• Well he didnt change it much. Just flipped the ending to start to maintain the interest in the story till the end, as Kubrick felt that in the original novel, story drags after reader finds out what Qulity is all about. Plus, he did few minor changes here and there. But, ofcourse the essence of the story was kept by Kubrick. Many people have claimed that film was better than the book..I cant say as I havent read the book but film was certainly marvelous.

        • Ok. Well, yes, the story might be a little boring as a movie as there are just two main characters. I think I need to see the movie myself to understand how much it deviates from the book.
          And now I am curious too. 🙂

  12. Wow, reminds me of how much I need to catch up on reading! Only read The Color Purple among these, while The Book Thief has been sitting patiently on my book shelf. I’m going to put Lolita on my list.

  13. Although all of your list is not of my kind, will try to read atleast some of my kind 😉

    Is there any word like ‘unputdownable’ or is it your experimental word ?

    • Yeah! That’s great. And to answer your last question:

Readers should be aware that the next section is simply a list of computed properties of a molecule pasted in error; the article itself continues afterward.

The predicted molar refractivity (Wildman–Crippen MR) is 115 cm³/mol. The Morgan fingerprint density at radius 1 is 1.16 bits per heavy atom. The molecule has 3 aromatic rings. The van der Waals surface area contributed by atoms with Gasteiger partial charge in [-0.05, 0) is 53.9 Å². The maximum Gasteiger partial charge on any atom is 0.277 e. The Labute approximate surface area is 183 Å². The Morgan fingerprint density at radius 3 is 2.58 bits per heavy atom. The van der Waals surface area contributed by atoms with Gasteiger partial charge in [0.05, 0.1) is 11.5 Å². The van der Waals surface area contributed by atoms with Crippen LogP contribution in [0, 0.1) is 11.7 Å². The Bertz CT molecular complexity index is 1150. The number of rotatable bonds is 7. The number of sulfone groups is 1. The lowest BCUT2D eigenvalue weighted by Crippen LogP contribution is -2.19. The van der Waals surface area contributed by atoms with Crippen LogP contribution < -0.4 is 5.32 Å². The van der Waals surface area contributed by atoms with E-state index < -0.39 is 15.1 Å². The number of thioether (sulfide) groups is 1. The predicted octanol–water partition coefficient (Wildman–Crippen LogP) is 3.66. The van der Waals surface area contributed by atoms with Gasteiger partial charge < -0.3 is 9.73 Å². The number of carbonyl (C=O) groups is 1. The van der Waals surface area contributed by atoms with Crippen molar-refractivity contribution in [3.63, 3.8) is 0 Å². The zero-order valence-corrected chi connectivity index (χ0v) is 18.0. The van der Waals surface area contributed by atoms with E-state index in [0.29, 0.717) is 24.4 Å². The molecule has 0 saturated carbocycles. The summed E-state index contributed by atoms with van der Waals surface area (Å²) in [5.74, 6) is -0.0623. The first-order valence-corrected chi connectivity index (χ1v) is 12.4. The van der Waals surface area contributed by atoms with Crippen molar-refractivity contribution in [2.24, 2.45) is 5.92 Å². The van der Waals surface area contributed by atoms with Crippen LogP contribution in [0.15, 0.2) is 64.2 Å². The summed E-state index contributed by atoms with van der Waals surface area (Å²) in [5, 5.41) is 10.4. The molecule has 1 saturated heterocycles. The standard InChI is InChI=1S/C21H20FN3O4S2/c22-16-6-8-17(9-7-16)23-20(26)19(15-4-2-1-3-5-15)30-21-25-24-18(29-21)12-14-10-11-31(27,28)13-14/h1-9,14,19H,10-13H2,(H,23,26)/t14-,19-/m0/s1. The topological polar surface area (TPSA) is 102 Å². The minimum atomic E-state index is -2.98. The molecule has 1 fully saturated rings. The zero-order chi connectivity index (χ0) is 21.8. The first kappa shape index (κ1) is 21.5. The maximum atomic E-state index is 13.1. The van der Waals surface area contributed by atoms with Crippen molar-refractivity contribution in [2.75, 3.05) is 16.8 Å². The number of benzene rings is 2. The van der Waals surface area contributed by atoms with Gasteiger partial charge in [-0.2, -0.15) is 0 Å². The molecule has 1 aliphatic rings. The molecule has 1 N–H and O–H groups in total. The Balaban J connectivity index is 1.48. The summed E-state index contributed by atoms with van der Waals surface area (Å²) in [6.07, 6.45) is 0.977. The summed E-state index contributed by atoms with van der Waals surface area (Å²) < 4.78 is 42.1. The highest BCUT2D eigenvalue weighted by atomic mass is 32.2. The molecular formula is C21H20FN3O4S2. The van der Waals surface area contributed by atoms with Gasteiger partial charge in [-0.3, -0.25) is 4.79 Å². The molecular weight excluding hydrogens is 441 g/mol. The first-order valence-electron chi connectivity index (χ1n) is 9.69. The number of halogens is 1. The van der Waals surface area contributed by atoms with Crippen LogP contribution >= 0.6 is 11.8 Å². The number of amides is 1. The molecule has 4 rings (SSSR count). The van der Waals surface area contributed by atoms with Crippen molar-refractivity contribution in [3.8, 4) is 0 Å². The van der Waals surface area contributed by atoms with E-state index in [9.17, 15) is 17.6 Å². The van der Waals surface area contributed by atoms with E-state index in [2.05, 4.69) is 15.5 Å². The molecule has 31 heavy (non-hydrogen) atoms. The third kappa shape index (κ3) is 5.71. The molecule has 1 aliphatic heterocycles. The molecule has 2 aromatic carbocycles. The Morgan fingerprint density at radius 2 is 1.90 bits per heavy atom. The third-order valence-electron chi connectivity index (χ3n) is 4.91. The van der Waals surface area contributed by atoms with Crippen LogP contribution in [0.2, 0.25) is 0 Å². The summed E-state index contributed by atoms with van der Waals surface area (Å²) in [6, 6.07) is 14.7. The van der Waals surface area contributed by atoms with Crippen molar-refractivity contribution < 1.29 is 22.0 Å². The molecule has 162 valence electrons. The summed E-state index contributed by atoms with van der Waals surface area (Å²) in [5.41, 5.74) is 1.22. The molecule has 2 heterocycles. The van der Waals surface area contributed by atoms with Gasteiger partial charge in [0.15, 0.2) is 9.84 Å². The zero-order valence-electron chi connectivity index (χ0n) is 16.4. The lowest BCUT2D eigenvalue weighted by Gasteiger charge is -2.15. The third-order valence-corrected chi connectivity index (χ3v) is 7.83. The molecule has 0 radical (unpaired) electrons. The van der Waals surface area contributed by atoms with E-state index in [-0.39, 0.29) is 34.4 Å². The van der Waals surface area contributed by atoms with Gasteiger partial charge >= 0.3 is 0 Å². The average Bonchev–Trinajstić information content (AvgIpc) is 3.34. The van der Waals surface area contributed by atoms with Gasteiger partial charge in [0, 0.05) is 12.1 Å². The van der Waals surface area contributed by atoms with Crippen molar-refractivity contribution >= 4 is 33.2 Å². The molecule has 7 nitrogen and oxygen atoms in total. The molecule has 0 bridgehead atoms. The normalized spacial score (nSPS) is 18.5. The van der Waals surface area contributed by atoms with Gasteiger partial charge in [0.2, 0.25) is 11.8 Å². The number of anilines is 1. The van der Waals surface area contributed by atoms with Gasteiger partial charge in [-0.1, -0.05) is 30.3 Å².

un·put·down·a·ble (npt-doun-bl)
      adj. Informal
      So well written and entertaining as to be difficult to put down.

      Its a real, actual word! 😛

  14. HA! Only read Kite runner out of this list and it was heart-wrenching.
    Of your previous list, I have read more..but I found Dickens immensely boring (maybe I read it too young) and not impressed with Thornbirds (saw the movie too and that was even more blah!)

    Thanks for the list though. There are many books here that I thought I should read and then forgot about, so your list serves as a good reminder.

    Have you read the White Tiger….I found it totally asinine! Am reading Field of poppies by Amitava Ghosh now to cleanse my mind (yes, I am his fan!)

    • When I started reading novels, I started with Charles Dickens, Thomas Hardy and Conan Doyle because these were the only ones available in my school library. 🙂
      I am reading the White Tiger right now. I think its brilliant.

  15. You’ve listed some of my favorite books…The Blind Assassin, 1984 and Catch-22. 🙂 Have you read other books by Atwood? I love all of them.

    • Yeah, I knew that the Blind Assassin was your favorite. I came across the name of the book thanks to you! 🙂
      I will surely pick up her other books.

  16. Dude, catch 22? I’ve tried to read that book 5 times.. and get just too bored to continue.. yeah the catch 22 situation is cool… but the book is really dull..